|Equinox on anchor with all the sailboats in Charlotte Amalie Harbour, St. Thomas, USVI|
Ron and I now have our friends Karen and Kerry from Concrete Idea aboard with us! They arrived late Wednesday evening, and we spent Thursday walking about St. Thomas, first sightseeing in the morning and provisioning at the Pueblo in the afternoon. It was fun showing them a little of St. Thomas -- Karen had been here as a child, but Kerry had never seen the island before, so it was all new territory. The Virgins are so mountainous and visually different from the familiar flat islands of the Bahamas, and the historic Danish architecture of the downtown area so interesting.
|Blackbeard's Watchtower, dating from the 1600s|
We hiked up "The 99 Steps" -- one of several Danish-built “step-streets” that were constructed to deal with the problem of St. Thomas’s steep hills -- all the way up to Blackbeard’s Castle, a watchtower built in the 1600s, where we enjoyed a fabulous view of the harbor, islands and anchored yachts -- you get a glimpse of what it must have been like 300 years ago! Ron and I have really enjoyed meandering through the quaint old sections of town, where the long Danish warehouse buildings once housed goods like cotton and indigo, used for trading to colonial New England or to Europe. We’ve also been on the lookout for more of the off-the-beaten-track places, trying to avoid the obvious tourist traps that spoil the charming local flavor. There are a few hidden gems: there is the Seven Artches Museum, which was once a Danish craftsman’s residence built during the 19th century, with a stairacse supported by seven arches. Ron discovered there is a synagogue here, one of the oldest in the U.S. and its territories, having been formally established in 1796 by Sephardic Jews. An interesting architectural note is that is has a sand floor, a reminder of when Portuguese and Spanish Jews had to worship in secret and used sand on their floors to muffle the sounds. There is also one of the oldest Lutheran churches here, established in 1666, the same year that the Danish West India Company took possession of St. Thomas. Very cool history indeed!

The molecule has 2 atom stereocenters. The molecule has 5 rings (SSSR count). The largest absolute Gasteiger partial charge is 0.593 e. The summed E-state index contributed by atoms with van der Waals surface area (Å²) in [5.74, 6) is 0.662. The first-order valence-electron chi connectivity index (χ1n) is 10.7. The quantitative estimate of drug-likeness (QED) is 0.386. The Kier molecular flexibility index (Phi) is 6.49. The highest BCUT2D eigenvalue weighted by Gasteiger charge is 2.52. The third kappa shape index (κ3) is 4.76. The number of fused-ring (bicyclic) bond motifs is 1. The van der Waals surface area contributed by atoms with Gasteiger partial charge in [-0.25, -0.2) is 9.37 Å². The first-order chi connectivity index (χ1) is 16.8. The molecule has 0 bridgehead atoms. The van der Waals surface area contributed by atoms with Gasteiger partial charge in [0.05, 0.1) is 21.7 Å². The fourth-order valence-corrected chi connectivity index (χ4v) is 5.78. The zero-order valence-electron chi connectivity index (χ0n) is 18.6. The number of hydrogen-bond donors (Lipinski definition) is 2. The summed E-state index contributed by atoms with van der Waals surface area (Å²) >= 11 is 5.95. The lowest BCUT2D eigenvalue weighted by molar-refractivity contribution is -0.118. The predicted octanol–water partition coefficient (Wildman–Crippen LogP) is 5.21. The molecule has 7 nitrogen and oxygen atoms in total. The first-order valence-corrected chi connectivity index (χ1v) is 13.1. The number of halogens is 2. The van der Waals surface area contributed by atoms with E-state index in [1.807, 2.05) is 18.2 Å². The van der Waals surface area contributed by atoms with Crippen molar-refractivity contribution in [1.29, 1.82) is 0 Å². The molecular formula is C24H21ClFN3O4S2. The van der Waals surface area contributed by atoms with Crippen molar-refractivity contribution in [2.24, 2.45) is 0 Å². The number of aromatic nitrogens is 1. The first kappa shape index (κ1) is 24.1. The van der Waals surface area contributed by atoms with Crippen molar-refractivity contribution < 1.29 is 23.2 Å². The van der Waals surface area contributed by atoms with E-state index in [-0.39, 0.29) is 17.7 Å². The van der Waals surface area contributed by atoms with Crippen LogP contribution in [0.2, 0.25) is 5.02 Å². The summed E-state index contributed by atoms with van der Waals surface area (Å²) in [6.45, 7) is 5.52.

|Frederick Lutheran Church, established in 1666, and the present building|
rebuilt in 1826.
We were disappointed a bit with Blackbeard’s watchtower -- the tower itself is no longer adjacent to an open-access restaurant as it was long ago, but is now cordoned off, fenced off and hawked as a museum and rum factory tour. Rather disappointing on that score, but the views from the hillside are just as stunning, and we had a great walk up and down the stair-streets of the upper parts of the city.
|Looking out towards Crown Bay from the base of Blackbeard's tower|